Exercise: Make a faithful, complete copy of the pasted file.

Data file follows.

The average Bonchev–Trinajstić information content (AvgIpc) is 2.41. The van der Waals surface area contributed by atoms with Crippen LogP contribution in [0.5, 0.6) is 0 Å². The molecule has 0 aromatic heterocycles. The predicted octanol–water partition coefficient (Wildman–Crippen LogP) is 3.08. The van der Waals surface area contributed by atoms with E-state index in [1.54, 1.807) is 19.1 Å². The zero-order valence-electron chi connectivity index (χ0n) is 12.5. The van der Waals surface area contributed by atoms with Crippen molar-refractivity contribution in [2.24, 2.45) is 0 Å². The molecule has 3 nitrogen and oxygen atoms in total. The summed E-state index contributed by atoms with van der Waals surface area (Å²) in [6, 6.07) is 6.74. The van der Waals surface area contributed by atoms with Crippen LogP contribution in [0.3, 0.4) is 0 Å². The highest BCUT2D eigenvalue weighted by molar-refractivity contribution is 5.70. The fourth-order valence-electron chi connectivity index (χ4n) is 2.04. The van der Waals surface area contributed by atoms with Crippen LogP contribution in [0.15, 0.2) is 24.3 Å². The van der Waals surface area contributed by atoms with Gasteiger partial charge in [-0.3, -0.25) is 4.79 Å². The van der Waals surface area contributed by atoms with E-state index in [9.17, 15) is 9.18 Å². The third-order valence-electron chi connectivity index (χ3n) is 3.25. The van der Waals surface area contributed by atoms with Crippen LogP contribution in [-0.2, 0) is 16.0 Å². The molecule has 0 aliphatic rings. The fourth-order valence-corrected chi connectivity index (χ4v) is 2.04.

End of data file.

The average Bonchev–Trinajstić information content (AvgIpc) is 2.41. The van der Waals surface area contributed by atoms with Crippen LogP contribution in [0.5, 0.6) is 0 Å². The molecule has 0 aromatic heterocycles. The predicted octanol–water partition coefficient (Wildman–Crippen LogP) is 3.08. The van der Waals surface area contributed by atoms with E-state index in [1.54, 1.807) is 19.1 Å². The zero-order valence-electron chi connectivity index (χ0n) is 12.5. The van der Waals surface area contributed by atoms with Crippen molar-refractivity contribution in [2.24, 2.45) is 0 Å². The molecule has 3 nitrogen and oxygen atoms in total. The summed E-state index contributed by atoms with van der Waals surface area (Å²) in [6, 6.07) is 6.74. The van der Waals surface area contributed by atoms with Crippen LogP contribution in [0.3, 0.4) is 0 Å². The highest BCUT2D eigenvalue weighted by molar-refractivity contribution is 5.70. The fourth-order valence-electron chi connectivity index (χ4n) is 2.04. The van der Waals surface area contributed by atoms with Crippen LogP contribution in [0.15, 0.2) is 24.3 Å². The van der Waals surface area contributed by atoms with Gasteiger partial charge in [-0.3, -0.25) is 4.79 Å². The van der Waals surface area contributed by atoms with E-state index in [9.17, 15) is 9.18 Å². The third-order valence-electron chi connectivity index (χ3n) is 3.25. The van der Waals surface area contributed by atoms with Crippen LogP contribution in [-0.2, 0) is 16.0 Å². The molecule has 0 aliphatic rings. The fourth-order valence-corrected chi connectivity index (χ4v) is 2.04.